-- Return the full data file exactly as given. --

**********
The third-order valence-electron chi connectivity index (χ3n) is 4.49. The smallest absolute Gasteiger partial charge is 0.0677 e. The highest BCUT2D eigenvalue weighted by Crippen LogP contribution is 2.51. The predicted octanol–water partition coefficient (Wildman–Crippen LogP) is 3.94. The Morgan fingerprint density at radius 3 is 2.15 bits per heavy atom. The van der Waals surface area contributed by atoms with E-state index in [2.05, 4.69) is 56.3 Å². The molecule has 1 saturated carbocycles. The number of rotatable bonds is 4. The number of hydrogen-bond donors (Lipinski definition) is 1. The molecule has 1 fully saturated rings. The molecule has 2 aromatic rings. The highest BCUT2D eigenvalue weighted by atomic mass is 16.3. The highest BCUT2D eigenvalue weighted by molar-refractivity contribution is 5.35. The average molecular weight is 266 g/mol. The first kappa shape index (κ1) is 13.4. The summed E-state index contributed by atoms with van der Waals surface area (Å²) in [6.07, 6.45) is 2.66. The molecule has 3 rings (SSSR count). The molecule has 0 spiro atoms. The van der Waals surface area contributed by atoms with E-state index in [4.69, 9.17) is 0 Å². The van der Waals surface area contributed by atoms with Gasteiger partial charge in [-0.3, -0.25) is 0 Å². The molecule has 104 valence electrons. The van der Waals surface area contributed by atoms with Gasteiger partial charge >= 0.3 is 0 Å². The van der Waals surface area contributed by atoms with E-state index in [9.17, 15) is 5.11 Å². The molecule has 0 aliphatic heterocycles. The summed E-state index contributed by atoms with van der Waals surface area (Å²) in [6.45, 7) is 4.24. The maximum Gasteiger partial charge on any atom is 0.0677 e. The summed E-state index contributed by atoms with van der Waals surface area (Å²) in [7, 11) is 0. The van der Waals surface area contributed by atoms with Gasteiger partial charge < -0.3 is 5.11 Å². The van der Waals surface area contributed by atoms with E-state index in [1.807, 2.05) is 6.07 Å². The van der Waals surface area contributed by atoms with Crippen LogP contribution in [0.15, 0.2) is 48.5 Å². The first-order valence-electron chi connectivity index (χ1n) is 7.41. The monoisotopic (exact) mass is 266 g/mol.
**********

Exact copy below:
The third-order valence-electron chi connectivity index (χ3n) is 4.49. The smallest absolute Gasteiger partial charge is 0.0677 e. The highest BCUT2D eigenvalue weighted by Crippen LogP contribution is 2.51. The predicted octanol–water partition coefficient (Wildman–Crippen LogP) is 3.94. The Morgan fingerprint density at radius 3 is 2.15 bits per heavy atom. The van der Waals surface area contributed by atoms with E-state index in [2.05, 4.69) is 56.3 Å². The molecule has 1 saturated carbocycles. The number of rotatable bonds is 4. The number of hydrogen-bond donors (Lipinski definition) is 1. The molecule has 1 fully saturated rings. The molecule has 2 aromatic rings. The highest BCUT2D eigenvalue weighted by atomic mass is 16.3. The highest BCUT2D eigenvalue weighted by molar-refractivity contribution is 5.35. The average molecular weight is 266 g/mol. The first kappa shape index (κ1) is 13.4. The summed E-state index contributed by atoms with van der Waals surface area (Å²) in [6.07, 6.45) is 2.66. The molecule has 3 rings (SSSR count). The molecule has 0 spiro atoms. The van der Waals surface area contributed by atoms with E-state index in [4.69, 9.17) is 0 Å². The van der Waals surface area contributed by atoms with Gasteiger partial charge in [-0.3, -0.25) is 0 Å². The molecule has 104 valence electrons. The van der Waals surface area contributed by atoms with Gasteiger partial charge >= 0.3 is 0 Å². The van der Waals surface area contributed by atoms with E-state index in [9.17, 15) is 5.11 Å². The molecule has 0 aliphatic heterocycles. The summed E-state index contributed by atoms with van der Waals surface area (Å²) in [6.45, 7) is 4.24. The maximum Gasteiger partial charge on any atom is 0.0677 e. The summed E-state index contributed by atoms with van der Waals surface area (Å²) in [7, 11) is 0. The van der Waals surface area contributed by atoms with Gasteiger partial charge < -0.3 is 5.11 Å². The van der Waals surface area contributed by atoms with E-state index in [1.807, 2.05) is 6.07 Å². The van der Waals surface area contributed by atoms with Crippen LogP contribution in [0.15, 0.2) is 48.5 Å². The first-order valence-electron chi connectivity index (χ1n) is 7.41. The monoisotopic (exact) mass is 266 g/mol.